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QIAGEN Spin Columns and Minipreps - Alternatives?! - (Aug/15/2012 )

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Hello forum,

I've been using QIAGENs miniprep kit to prepare plasmid DNA from E.coli cells. All is good except that I always find that I run
out of columns to catch the plasmid DNA and thus I have lots and lots of reagent over but have to buy an entire new kit if I
want to continue to make. The kit itself is super-expensive and all I want are more columns.

I rang up QIAGEN and asked if I could buy more spin columns - nope. They're the limiting component in the kit, they're expensive
to manufacture, they're not sold separately, "and that's what I was paying for" and "we put in excess columns in there..." I was told.

Not happy!

Well I can't be out wasting my money on entire kits that cost hundreds and hundreds of dollars when all I want is just more
spin columns. Does anyone have any suggestions for alternative plasmid prep kits where I don't have this problem / a
ren't milked for all the cash?



-Luria Bertani-

Macherey & Nagel sells the columns separetely. We also have the same problem you described. Plus, buffer A1 runs first out among all the buffers. Now we prepare it ourselves. It is a simple TE buffer + RNAse.



YES!! I noticed that the A1 buffer runs out early as well.

-Luria Bertani-

Huh...I've never looked at it that way...I've always thought of the extra solutions as a bonus.

I happily use the excess resus, lysis and neutralisation buffer to do quick mini preps (and ethanol ppt the dna) for screening etc etc and then just use the columns on stuff that I need to be clean for future applications.

Its true the columns are the expensive part, so I think even if you could purchase them separately, they would be almost as expensive as a new kit anyway.

Isn't it normal to provide x amount of the expensive component, and then the rest of the (cheaper) reagents in excess?

Its like when you buy an enzyme and get excess reaction buffer- I would never think to be annoyed that they hadn't given me only the exact amount I need.

Have I been looking at this the wrong way around all these years?

Just my 2 cents


As a greenhorn here, I remember reading about reusing spin columns. I don't know how well a 'reconditioned' column will perform but if anyone's interested: http://www.protocol-...posts/6134.html


Epoch labs also sells inexpensive columns, and instructions on making the reagents.

See also:


Some companies sell kits for regeneration of silica columns and also buffer sets such as Applichem


I personally believe that the only thing worth buying from the kits are the silica columns. Anything else is just simple buffer you can make yourself. Buying a TE buffer from a company is a total waste of money.

In the old times (like 10-15 years ago) they did not have all the fancy kits. They only had the protocols in Sambrock and Maniatis Molecular cloning and they minipreped just fine:) But those protocols result in a quality not appropriate for sequencing (I had bad experience with that). But for most of other applications, you save lots of money with them. Just to put it in numbers: 250 columns are 125€ while the kit with 250 columns + some simple buffers is 243€.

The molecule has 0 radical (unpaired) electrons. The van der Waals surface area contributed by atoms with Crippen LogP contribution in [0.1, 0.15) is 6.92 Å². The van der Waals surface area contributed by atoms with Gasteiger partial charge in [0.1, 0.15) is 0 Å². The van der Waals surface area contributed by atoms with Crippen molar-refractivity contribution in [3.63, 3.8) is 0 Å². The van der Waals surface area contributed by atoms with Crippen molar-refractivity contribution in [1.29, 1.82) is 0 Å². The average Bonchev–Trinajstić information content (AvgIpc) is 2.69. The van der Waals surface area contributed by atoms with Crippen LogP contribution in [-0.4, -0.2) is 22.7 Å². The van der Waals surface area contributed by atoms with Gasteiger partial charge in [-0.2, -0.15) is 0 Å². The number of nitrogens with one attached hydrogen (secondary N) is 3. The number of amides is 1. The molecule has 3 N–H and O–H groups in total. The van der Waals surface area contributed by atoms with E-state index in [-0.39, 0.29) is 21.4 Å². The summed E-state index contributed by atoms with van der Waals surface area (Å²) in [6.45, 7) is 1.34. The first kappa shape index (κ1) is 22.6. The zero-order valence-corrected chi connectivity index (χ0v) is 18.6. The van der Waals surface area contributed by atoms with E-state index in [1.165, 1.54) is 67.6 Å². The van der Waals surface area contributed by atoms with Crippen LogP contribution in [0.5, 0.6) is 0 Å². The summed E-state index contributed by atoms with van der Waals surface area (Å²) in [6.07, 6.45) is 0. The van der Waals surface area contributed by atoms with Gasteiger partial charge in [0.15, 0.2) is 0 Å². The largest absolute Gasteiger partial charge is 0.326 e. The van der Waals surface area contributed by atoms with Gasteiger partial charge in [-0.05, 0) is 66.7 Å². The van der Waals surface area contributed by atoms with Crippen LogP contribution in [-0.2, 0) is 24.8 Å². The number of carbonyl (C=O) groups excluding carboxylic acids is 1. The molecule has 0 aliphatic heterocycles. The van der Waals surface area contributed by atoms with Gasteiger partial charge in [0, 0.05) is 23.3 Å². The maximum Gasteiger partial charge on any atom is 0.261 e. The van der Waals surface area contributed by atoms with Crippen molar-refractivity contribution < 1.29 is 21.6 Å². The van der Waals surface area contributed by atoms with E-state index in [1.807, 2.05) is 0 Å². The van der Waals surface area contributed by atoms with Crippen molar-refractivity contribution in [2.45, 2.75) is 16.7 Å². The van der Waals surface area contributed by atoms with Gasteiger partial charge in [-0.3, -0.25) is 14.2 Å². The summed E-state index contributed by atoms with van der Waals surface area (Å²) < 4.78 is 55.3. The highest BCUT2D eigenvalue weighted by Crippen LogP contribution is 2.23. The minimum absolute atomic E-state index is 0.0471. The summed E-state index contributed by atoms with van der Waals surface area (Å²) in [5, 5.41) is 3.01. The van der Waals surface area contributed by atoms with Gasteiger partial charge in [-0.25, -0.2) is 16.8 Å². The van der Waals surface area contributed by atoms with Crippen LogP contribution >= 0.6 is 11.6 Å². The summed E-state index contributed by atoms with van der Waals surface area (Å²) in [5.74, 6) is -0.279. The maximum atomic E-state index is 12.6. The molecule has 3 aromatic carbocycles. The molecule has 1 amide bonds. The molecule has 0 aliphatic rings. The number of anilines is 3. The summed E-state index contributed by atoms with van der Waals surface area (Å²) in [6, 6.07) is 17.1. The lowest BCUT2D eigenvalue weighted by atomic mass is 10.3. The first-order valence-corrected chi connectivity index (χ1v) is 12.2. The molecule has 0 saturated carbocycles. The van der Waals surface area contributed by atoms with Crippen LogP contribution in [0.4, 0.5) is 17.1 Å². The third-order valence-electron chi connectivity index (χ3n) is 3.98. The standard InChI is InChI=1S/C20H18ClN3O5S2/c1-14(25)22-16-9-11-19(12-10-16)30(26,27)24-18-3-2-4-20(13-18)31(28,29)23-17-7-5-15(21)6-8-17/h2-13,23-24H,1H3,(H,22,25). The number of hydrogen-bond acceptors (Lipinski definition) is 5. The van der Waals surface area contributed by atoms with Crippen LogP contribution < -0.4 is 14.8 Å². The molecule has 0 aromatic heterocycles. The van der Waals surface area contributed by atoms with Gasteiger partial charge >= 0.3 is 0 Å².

@phage434: thanks for the Qiagen buffers. Our technician will be blissful tomorrow:)



Yeah I also consider Qiagen kits being merely a bunch of columns with buffers in excess, it's definitelly the most expensive part.

I heard about Epoch columns as being good enough replacement for original Qiagen, when used with home made "Qiagen" buffers from Openwetware, I even read somewhere on their pages that these are exactly the same columns, just not branded, but can't find this claim now. I was planning to test it as an alternative, but kind of haven't time for that yet.
I think this is safer way than to regenerate columns, you can't be sure you don't cross-contaminate.

We were looking for some cheaper alternatives for gel extraction that we do a lot, bought a Geneaid kit that's like 3 times cheaper, but testing showed 2x lower yield from the same amount on gel. Still it seems fair for the price, but the problem was not only overal yield was lower, but also the elution volume was bigger, so the concentration was actually out of the trustworthy spectrophotometric measurement. So, goodbye cheap kit, I better take my chances in sequencing reactions with MinElute.

However, Geneaid also offers plasmid miniprep kits, that are also cheap and though the yield is probably also lower than Qiagen would be, that is not that important in this case, it's enough because we usually do minipreps only for checking if the plasmid is right.


phage434 on Wed Aug 15 13:45:22 2012 said:

Epoch labs also sells inexpensive columns, and instructions on making the reagents.

See also: http://openwetware.o.../Qiagen_Buffers

did anybody try out this is this regeneration protocol at the end of the page? Is it good?

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